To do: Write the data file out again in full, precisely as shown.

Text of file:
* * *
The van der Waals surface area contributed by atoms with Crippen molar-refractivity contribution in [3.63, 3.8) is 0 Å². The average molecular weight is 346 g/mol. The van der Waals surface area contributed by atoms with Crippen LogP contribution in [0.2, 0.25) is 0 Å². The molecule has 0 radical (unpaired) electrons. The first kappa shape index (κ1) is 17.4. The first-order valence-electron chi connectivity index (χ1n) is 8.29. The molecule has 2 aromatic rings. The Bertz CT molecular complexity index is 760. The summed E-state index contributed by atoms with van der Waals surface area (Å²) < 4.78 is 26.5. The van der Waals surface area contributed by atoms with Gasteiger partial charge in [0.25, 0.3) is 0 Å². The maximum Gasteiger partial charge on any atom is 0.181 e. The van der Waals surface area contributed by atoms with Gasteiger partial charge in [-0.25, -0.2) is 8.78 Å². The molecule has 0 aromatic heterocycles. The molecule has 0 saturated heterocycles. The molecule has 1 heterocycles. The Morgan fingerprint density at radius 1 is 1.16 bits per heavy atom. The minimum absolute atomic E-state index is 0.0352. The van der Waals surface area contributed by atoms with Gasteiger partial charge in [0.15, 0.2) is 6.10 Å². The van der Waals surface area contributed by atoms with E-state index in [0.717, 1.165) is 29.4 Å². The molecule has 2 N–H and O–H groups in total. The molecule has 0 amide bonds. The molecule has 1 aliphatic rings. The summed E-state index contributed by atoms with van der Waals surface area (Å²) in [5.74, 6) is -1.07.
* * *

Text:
The van der Waals surface area contributed by atoms with Crippen molar-refractivity contribution in [3.63, 3.8) is 0 Å². The average molecular weight is 346 g/mol. The van der Waals surface area contributed by atoms with Crippen LogP contribution in [0.2, 0.25) is 0 Å². The molecule has 0 radical (unpaired) electrons. The first kappa shape index (κ1) is 17.4. The first-order valence-electron chi connectivity index (χ1n) is 8.29. The molecule has 2 aromatic rings. The Bertz CT molecular complexity index is 760. The summed E-state index contributed by atoms with van der Waals surface area (Å²) < 4.78 is 26.5. The van der Waals surface area contributed by atoms with Gasteiger partial charge in [0.25, 0.3) is 0 Å². The maximum Gasteiger partial charge on any atom is 0.181 e. The van der Waals surface area contributed by atoms with Gasteiger partial charge in [-0.25, -0.2) is 8.78 Å². The molecule has 0 aromatic heterocycles. The molecule has 0 saturated heterocycles. The molecule has 1 heterocycles. The Morgan fingerprint density at radius 1 is 1.16 bits per heavy atom. The minimum absolute atomic E-state index is 0.0352. The van der Waals surface area contributed by atoms with Gasteiger partial charge in [0.15, 0.2) is 6.10 Å². The van der Waals surface area contributed by atoms with E-state index in [0.717, 1.165) is 29.4 Å². The molecule has 2 N–H and O–H groups in total. The molecule has 0 amide bonds. The molecule has 1 aliphatic rings. The summed E-state index contributed by atoms with van der Waals surface area (Å²) in [5.74, 6) is -1.07.